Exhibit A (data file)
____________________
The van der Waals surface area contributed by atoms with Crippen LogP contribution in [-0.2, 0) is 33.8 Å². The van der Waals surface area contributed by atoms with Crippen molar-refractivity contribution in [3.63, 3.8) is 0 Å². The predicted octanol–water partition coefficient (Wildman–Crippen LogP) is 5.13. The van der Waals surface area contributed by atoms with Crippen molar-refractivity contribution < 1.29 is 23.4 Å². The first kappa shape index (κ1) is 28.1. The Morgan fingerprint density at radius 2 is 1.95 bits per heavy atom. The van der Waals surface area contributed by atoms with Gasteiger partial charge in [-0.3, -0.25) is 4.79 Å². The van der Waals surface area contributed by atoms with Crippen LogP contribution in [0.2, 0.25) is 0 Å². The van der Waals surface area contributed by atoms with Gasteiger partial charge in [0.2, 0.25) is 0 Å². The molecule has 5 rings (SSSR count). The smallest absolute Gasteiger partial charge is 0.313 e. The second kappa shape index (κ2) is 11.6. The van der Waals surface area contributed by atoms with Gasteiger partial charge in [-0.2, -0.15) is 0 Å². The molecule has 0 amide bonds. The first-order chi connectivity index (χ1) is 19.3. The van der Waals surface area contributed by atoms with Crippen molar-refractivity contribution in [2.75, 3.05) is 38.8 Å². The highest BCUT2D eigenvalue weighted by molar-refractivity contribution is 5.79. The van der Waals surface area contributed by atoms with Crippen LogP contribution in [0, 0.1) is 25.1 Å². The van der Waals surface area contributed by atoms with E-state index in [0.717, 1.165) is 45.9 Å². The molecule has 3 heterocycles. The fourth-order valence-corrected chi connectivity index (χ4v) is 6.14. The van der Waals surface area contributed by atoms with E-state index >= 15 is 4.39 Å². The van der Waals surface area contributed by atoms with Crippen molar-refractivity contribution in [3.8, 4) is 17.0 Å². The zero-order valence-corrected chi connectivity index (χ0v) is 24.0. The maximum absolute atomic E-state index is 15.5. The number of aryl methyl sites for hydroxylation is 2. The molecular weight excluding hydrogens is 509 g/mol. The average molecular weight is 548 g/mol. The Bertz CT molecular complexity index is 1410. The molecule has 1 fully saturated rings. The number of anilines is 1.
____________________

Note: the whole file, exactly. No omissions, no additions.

The van der Waals surface area contributed by atoms with Crippen LogP contribution in [-0.2, 0) is 33.8 Å². The van der Waals surface area contributed by atoms with Crippen molar-refractivity contribution in [3.63, 3.8) is 0 Å². The predicted octanol–water partition coefficient (Wildman–Crippen LogP) is 5.13. The van der Waals surface area contributed by atoms with Crippen molar-refractivity contribution < 1.29 is 23.4 Å². The first kappa shape index (κ1) is 28.1. The Morgan fingerprint density at radius 2 is 1.95 bits per heavy atom. The van der Waals surface area contributed by atoms with Gasteiger partial charge in [-0.3, -0.25) is 4.79 Å². The van der Waals surface area contributed by atoms with Crippen LogP contribution in [0.2, 0.25) is 0 Å². The van der Waals surface area contributed by atoms with Gasteiger partial charge in [0.2, 0.25) is 0 Å². The molecule has 5 rings (SSSR count). The smallest absolute Gasteiger partial charge is 0.313 e. The second kappa shape index (κ2) is 11.6. The van der Waals surface area contributed by atoms with Gasteiger partial charge in [-0.2, -0.15) is 0 Å². The molecule has 0 amide bonds. The first-order chi connectivity index (χ1) is 19.3. The van der Waals surface area contributed by atoms with Crippen molar-refractivity contribution in [2.75, 3.05) is 38.8 Å². The highest BCUT2D eigenvalue weighted by molar-refractivity contribution is 5.79. The van der Waals surface area contributed by atoms with Crippen LogP contribution in [0, 0.1) is 25.1 Å². The van der Waals surface area contributed by atoms with E-state index in [0.717, 1.165) is 45.9 Å². The molecule has 3 heterocycles. The fourth-order valence-corrected chi connectivity index (χ4v) is 6.14. The van der Waals surface area contributed by atoms with E-state index >= 15 is 4.39 Å². The van der Waals surface area contributed by atoms with Crippen molar-refractivity contribution in [3.8, 4) is 17.0 Å². The zero-order valence-corrected chi connectivity index (χ0v) is 24.0. The maximum absolute atomic E-state index is 15.5. The number of aryl methyl sites for hydroxylation is 2. The molecular weight excluding hydrogens is 509 g/mol. The average molecular weight is 548 g/mol. The Bertz CT molecular complexity index is 1410. The molecule has 1 fully saturated rings. The number of anilines is 1.